"Aspirin prevents the spread of cancers...and could eventually be used as a treatment"
Aspirin, a widely used weapon against heart attacks, might also play a role in cancer prevention, according to three new British studies.
"We have now found that after taking aspirin for three or four years there starts to be a reduction in the number of people with the spread of cancers, so it seems as well as preventing the long-term development of cancers, there is good evidence now that it is preventing the spread of cancers," says lead researcher Dr. Peter M. Rothwell, a professor of neurology at the University of Oxford and John Radcliffe Hospital in Oxford.
"Because aspirin prevents the spread of cancers, it could potentially be used as a treatment," he added.
Other studies have shown that a daily dose of aspirin taken over 10 years appeared to prevent some cancers, but the short-term benefits and the benefits for women weren't clear.
More recently, a daily low-dose aspirin has been recommended for people who have had a heart attack or stroke to prevent another.
"It may well be that taking aspirin to prevent cancer becomes the main reason for taking it," Rothwell said.
The theory, according to Rothwell, is that aspirin may work against cancer by inhibiting platelets, which promote clotting and also help cancer cells spread.
In one study, Rothwell's team analyzed data from 51 previous clinical trials comparing aspirin with no aspirin in preventing heart attacks.
The results indicated that overall, daily low-dose aspirin also reduced the risk of dying from cancer by 15 percent. Further, taking aspirin five years or more reduced the risk by 37 percent, and over three years, the risk reduction was about 25 percent for both men and women, the researchers discovered.
In addition, aspirin was associated with a 12 percent reduction in deaths from non-cardiovascular causes, they reported.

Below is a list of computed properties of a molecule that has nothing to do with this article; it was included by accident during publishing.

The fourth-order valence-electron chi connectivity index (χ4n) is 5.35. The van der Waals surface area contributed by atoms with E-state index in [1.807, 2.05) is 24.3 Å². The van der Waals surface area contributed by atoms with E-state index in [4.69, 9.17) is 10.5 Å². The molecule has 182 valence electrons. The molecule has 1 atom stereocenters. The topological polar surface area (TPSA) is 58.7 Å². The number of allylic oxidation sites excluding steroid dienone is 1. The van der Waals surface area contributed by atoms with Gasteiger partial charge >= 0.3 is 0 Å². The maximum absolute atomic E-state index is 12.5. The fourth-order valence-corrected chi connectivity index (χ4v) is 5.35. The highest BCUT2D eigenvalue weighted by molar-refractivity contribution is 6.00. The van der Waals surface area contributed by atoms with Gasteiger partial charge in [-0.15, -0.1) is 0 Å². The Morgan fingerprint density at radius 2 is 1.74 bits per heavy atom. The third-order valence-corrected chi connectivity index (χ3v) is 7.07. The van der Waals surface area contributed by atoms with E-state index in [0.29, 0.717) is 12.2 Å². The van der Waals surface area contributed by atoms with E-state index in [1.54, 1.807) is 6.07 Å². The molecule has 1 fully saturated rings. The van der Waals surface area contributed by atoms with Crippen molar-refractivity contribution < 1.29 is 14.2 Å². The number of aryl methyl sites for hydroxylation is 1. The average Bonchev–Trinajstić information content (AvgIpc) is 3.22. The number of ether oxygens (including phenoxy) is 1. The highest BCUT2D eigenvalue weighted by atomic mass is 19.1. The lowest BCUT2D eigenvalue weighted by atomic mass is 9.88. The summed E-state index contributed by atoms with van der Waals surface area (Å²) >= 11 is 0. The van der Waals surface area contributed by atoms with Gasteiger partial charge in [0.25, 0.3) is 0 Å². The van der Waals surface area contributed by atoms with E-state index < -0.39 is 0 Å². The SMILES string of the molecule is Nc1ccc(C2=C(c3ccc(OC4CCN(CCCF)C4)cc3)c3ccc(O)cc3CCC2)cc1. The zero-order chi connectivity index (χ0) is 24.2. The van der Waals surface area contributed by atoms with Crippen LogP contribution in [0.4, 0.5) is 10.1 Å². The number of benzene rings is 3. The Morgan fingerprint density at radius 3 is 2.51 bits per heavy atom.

In another study, Rothwell's team examined the effect of aspirin on slowing the spread of cancer, or metastasis.
Their data derived from five clinical trials that also looked at daily low-dose aspirin (75 milligrams or more) and heart attack and stroke prevention. The researchers honed in on patients who developed cancer.
After more than six years of follow-up, low-dose aspirin reduced the risk of distant metastasis by 36 percent, compared with cancer patients receiving a placebo, they found.
Additionally, aspirin reduced the risk of metastasis in solid tumors, such as colon, lung and prostate cancer, by 46 percent and by 18 percent for cancers of the bladder and kidney.
Researchers also found it reduced the risk of diagnosing a cancer that had already spread by 31 percent. For those who continued to take aspirin after a cancer diagnosis, the risk of metastasis was cut significantly by nearly 70 percent, the researchers calculated.
Overall, these studies revealed a 38 percent reduction in colon cancer, which matched well with the risk reduction seen in clinical trials, they said. There were similar findings for esophageal, gastric, biliary and breast cancer, researchers observed.
While the study is attention-getting, not every expert is on board--and they offer their opinions. Unfortunately they say the research is not conclusive, and did not ultimately prove that aspirin combats cancer. So, you should probably not start popping aspirin in the hopes of thwarting cancer.
Among those experts is Nancy R. Cook, an associate biostatistician at Brigham and Women's Hospital and Harvard Medical School in Boston and co-author of an accompanying journal editorial. She pointed out that these studies only dealt with trials where aspirin was given daily, whereas two large trials in which aspirin was given every other day, found no connection with cancer prevention.
"Aspirin seems to work for people who have had cardiovascular disease. Perhaps in the long-term it will turn out to be protective for cancer, but we need to verify that and get more information," Cook said.
And, aspirin is not benign, Cook said, pointing out risks for bleeding and other gastrointestinal problems.
People should not start taking aspirin hoping to preventing cancer, Cook said. "Most of the studies show that the effect doesn't accrue until after 10 years," she noted.
Eric Jacobs, strategic director of pharmacoepidemiology for the American Cancer Society, said that "this study provides important new evidence that long-term daily aspirin, even at low doses, may lower risk of developing cancer."
However, any decision about treatment should be made on an individual basis in consultation with a doctor, he acknowledged.
"Because these results are new," Jacobs added, "it will take time for the broader scientific community to evaluate the data in the context of existing knowledge and to consider whether the clinical guidelines should be changed."
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